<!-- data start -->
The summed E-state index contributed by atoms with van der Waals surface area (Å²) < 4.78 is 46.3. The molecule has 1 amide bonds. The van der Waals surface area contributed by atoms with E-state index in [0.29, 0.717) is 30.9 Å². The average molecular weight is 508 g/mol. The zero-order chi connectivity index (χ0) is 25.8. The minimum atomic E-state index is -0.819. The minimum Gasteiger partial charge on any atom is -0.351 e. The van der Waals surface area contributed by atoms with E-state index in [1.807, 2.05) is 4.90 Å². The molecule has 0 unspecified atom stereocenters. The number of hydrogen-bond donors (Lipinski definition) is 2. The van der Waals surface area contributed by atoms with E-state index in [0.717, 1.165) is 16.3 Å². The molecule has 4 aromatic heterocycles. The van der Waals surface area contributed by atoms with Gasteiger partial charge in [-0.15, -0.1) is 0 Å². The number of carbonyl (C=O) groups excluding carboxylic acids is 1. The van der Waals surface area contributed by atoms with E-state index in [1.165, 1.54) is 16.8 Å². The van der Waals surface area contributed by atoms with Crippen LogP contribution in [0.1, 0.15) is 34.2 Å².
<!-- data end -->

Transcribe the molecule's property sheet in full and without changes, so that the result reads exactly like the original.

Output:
The summed E-state index contributed by atoms with van der Waals surface area (Å²) < 4.78 is 46.3. The molecule has 1 amide bonds. The van der Waals surface area contributed by atoms with E-state index in [0.29, 0.717) is 30.9 Å². The average molecular weight is 508 g/mol. The zero-order chi connectivity index (χ0) is 25.8. The minimum atomic E-state index is -0.819. The minimum Gasteiger partial charge on any atom is -0.351 e. The van der Waals surface area contributed by atoms with E-state index in [1.807, 2.05) is 4.90 Å². The molecule has 0 unspecified atom stereocenters. The number of hydrogen-bond donors (Lipinski definition) is 2. The van der Waals surface area contributed by atoms with E-state index in [0.717, 1.165) is 16.3 Å². The molecule has 4 aromatic heterocycles. The van der Waals surface area contributed by atoms with Gasteiger partial charge in [-0.15, -0.1) is 0 Å². The number of carbonyl (C=O) groups excluding carboxylic acids is 1. The van der Waals surface area contributed by atoms with E-state index in [1.165, 1.54) is 16.8 Å². The van der Waals surface area contributed by atoms with Crippen LogP contribution in [0.1, 0.15) is 34.2 Å².